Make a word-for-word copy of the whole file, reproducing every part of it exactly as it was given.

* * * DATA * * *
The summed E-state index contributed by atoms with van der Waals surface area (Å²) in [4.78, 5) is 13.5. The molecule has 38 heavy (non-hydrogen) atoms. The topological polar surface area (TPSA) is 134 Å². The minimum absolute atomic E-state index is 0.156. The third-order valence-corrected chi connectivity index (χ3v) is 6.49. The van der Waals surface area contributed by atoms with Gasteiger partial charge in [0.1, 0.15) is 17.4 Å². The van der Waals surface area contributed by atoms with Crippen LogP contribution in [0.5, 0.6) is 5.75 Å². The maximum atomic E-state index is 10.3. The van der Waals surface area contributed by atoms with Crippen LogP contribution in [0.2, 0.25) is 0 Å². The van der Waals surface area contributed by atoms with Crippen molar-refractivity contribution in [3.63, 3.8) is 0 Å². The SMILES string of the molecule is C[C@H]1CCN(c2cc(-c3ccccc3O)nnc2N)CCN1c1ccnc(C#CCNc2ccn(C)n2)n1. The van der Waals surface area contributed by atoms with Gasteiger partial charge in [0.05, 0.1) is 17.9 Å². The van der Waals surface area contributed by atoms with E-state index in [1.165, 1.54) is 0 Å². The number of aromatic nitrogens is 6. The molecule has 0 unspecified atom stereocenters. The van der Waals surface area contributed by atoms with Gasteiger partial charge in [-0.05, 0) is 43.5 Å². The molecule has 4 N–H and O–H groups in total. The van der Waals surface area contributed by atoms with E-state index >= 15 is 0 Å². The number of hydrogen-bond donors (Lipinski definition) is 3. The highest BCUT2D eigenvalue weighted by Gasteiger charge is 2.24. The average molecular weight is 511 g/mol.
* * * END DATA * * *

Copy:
The summed E-state index contributed by atoms with van der Waals surface area (Å²) in [4.78, 5) is 13.5. The molecule has 38 heavy (non-hydrogen) atoms. The topological polar surface area (TPSA) is 134 Å². The minimum absolute atomic E-state index is 0.156. The third-order valence-corrected chi connectivity index (χ3v) is 6.49. The van der Waals surface area contributed by atoms with Gasteiger partial charge in [0.1, 0.15) is 17.4 Å². The van der Waals surface area contributed by atoms with Crippen LogP contribution in [0.5, 0.6) is 5.75 Å². The maximum atomic E-state index is 10.3. The van der Waals surface area contributed by atoms with Crippen LogP contribution in [0.2, 0.25) is 0 Å². The van der Waals surface area contributed by atoms with Crippen molar-refractivity contribution in [3.63, 3.8) is 0 Å². The SMILES string of the molecule is C[C@H]1CCN(c2cc(-c3ccccc3O)nnc2N)CCN1c1ccnc(C#CCNc2ccn(C)n2)n1. The van der Waals surface area contributed by atoms with Gasteiger partial charge in [0.05, 0.1) is 17.9 Å². The van der Waals surface area contributed by atoms with E-state index in [1.165, 1.54) is 0 Å². The number of aromatic nitrogens is 6. The molecule has 0 unspecified atom stereocenters. The van der Waals surface area contributed by atoms with Gasteiger partial charge in [-0.05, 0) is 43.5 Å². The molecule has 4 N–H and O–H groups in total. The van der Waals surface area contributed by atoms with E-state index >= 15 is 0 Å². The number of hydrogen-bond donors (Lipinski definition) is 3. The highest BCUT2D eigenvalue weighted by Gasteiger charge is 2.24. The average molecular weight is 511 g/mol.